Adding Value to Business Pty Ltd trading as Countrywide Systems Network. In December 2004, Adding Value filed a civil action against our subsidiary Praxa Limited, alleging breach of contract, misleading and deceptive conduct, and seeking various equitable remedies and damages in an amount of $993,000 plus interest and costs. Praxa Limited has since filed its defense and a cross-claim against Adding Value. In June 2007, the action was fully settled pursuant to a deed of settlement.

ManTech International Corporation and ManTech Australia International Inc. In October 2005, ManTech International Corporation and ManTech Australia International Inc, filed a civil action against our subsidiaries CDC Australia Limited and CDC Australia (Praxa) Pty Ltd alleging that CDC Australia failed to pay $3.7 million that was retained as part of the consideration for the acquisition of Praxa Limited. In late 2005, CDC Australia Limited and CDC Australia (Praxa) Pty Ltd filed and served a request for further and better particulars of the statement of claim and a request for the filing of security of costs. The plaintiffs answered the requests for further and better particulars, and further directions as to the conduct of the action were given by the Court soon after plaintiff made payment of security for costs in January 2007. Discovery and interrogatories are due to be filed and served by July 2007. We believe that the $3.7 million was rightfully retained by CDC Australia in accordance with the terms of the acquisition agreement, and the action is without merit. We intend to vigorously defend such action.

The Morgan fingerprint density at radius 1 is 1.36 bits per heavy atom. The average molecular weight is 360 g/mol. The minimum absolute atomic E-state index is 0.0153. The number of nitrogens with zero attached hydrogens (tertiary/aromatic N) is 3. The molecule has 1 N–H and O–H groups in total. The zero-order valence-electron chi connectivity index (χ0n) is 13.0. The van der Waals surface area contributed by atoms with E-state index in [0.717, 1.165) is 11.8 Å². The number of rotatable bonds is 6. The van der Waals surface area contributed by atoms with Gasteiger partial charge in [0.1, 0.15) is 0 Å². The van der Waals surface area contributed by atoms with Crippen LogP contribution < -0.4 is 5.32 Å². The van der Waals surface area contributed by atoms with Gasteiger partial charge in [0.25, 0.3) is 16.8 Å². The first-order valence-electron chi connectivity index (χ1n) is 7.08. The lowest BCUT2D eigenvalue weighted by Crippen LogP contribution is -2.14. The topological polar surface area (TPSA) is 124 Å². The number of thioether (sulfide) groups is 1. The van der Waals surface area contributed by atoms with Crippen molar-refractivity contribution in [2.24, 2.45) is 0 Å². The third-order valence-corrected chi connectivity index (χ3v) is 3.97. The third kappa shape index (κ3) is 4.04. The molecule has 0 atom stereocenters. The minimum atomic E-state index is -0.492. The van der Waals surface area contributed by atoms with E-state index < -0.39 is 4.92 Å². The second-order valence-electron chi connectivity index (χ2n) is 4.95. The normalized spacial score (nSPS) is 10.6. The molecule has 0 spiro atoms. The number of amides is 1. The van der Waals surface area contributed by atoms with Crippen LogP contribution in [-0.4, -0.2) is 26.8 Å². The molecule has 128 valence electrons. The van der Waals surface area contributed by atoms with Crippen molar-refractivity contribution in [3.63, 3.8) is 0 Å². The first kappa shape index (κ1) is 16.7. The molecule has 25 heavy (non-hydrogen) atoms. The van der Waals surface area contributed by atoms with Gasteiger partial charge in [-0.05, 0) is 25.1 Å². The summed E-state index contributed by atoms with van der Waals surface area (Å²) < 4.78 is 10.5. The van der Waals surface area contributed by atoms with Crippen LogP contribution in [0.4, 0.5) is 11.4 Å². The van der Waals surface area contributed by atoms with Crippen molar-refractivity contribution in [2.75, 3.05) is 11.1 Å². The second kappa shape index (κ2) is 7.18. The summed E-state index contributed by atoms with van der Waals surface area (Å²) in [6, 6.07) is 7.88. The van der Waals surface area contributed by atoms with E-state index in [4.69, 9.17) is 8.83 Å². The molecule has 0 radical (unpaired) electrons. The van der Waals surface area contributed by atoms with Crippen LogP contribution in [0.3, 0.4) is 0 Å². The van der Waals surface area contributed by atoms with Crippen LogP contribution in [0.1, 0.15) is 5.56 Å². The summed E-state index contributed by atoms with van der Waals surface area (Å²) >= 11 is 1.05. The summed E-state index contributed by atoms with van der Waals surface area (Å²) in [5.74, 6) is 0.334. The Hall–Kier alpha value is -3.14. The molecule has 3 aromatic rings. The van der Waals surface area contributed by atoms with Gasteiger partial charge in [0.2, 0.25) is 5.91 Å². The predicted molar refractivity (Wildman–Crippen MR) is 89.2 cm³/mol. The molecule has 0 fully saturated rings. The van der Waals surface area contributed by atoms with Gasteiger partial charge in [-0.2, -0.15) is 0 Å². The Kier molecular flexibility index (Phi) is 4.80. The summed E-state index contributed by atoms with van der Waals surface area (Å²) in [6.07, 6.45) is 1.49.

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C. Organizational Structure

CDC Corporation was incorporated in June 1997. The following table sets forth our significant subsidiaries organized by business unit as of April 30, 2007. Please note that the following table does not include our intermediate holding companies.

LOGO

 

•        Ross Systems, Inc.

 

•        Pivotal Corporation

 

•        Industri-Matematik International Corp (51%)

 

•        Saratoga Systems Inc.

 

•        Vectra Corporation (majority interest)

 

•        MVI Holdings Limited

 

•        Respond Group Limited

 

•        Vis.align, Inc.

 

•        DB Professionals, Inc.

 

•        OST International Corporation

 

•        c360 Solutions Incorporated

 

•        Platinum China Holdings Inc. (holds OpusOne)

 

•        Assets acquired from JRG Software, Inc.